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Why I still go to church

‘I don’t believe in God. And I don’t believe in heaven or hell. But I do believe in people.’

By Anne Bokma


Most Sunday mornings, you can find me in a back row of the First Unitarian Church of Hamilton. I sing hymns, light a candle for something I’m worrying about or grateful for, and listen to the minister, Rev. Victoria Ingram, preach on topics ranging from the spiritual practice of “paying it forward” to what it really means to love our neighbour as ourselves. I put money in the collection plate and nod at my fellow congregants, most of whom — like me — are refugees from other religions. For coffee hour, I always stick around and usually share hugs with a few people. I was 42 when I found this liberal religious community about 12 years ago. Until then, I never even knew it existed. I’m not sure if it saved my soul. But I think it just might have saved my life.

I love going to church. But it wasn’t always this way.

Growing up Dutch Reformed, I went to church twice every Sunday until I left home at 19. Not going was simply not an option. I figure that I spent more than 3,000 hours stuck in a pew, being told what a wretched sinner I was, even though I was never sure exactly what I’d done wrong. Simply put, church was not a happy or hopeful place. The god I was taught about seemed to have a split personality: sometimes, he was angry and disappointed in his flock; other times, a loving, heavenly Father who looked out for his lost lambs. The unpredictability was unnerving.

Every Wednesday, I attended catechism instruction, and every Friday, I made it out to Young People’s. I also went to a private Dutch Christian school, where the rod was not spared. Once, after talking to a classmate, I was whacked so hard across the head by my Grade 7 teacher that I fell out of my chair and onto the floor. Another time, that same teacher held a boy upside down by his ankles in front of the class and slapped him across the face, all the while scoffing at the “crocodile tears” that streamed down his cheeks. My parents scrimped and saved to send me to this school so that I would be spared the evils of public education, in which I would be taught the blasphemous theory of evolution.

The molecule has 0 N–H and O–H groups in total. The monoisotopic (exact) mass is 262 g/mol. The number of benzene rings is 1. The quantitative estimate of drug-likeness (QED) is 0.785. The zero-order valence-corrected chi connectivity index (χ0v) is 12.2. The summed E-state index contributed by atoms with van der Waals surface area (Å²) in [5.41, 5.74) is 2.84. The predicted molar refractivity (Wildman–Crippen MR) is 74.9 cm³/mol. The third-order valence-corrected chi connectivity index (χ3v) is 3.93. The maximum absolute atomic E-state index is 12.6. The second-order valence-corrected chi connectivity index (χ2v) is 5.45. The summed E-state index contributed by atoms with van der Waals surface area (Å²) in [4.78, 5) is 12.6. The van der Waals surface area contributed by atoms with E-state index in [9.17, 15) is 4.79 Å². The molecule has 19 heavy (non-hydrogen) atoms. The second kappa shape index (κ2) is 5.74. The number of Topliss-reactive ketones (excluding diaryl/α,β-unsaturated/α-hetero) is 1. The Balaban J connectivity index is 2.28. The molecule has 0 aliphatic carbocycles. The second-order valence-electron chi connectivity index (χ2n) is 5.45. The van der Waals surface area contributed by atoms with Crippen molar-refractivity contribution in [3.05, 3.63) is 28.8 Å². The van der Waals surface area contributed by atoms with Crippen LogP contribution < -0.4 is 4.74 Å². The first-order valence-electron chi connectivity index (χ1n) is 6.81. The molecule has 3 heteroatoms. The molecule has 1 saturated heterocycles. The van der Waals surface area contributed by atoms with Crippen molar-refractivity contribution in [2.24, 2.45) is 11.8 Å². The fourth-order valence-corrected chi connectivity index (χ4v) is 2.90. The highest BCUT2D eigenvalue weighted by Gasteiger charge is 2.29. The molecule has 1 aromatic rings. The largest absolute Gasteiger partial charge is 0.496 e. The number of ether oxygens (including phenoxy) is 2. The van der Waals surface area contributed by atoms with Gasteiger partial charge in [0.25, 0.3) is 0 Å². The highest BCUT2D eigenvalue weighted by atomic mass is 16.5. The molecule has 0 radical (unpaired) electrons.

In the Dutch Reformed church, I was admonished repeatedly to “have faith like a child” and be unquestioning and compliant. It was a church where women, stripped of all authority, were expected to sit in their cars in the parking lot after services while men conducted the church business of voting in elders and deacons. This was a church where “go-directly-to-hell” cards were handed out freely like some kind of macabre Monopoly game. Years after my father left our family, my mother was even told by a minister that she would be committing adultery and going to hell if she ever remarried. I, too, was told by church elders that I was doomed to the fiery pit when I finally left that church.

You’d think that all this would have put me off churchgoing forever. It didn’t. Although I came to reject the ideas of original sin, the trinity and the virgin birth, I couldn’t shake the ingrained habit of parking myself in a pew on the Sabbath. Once I was free to choose, I began attending the United Church of Canada, where I found a happy home for many years. Then, one Easter Sunday, with my young children sitting beside me, I looked up at the stained-glass window depicting Jesus outstretched on the cross, and the epiphany was as clear as the sunlight streaming through that window: I no longer believed. And I couldn’t keep pretending that I did for the sake of my children. But this time, when I left the church, there were no threats of hell, just a regretful, tender handshake goodbye.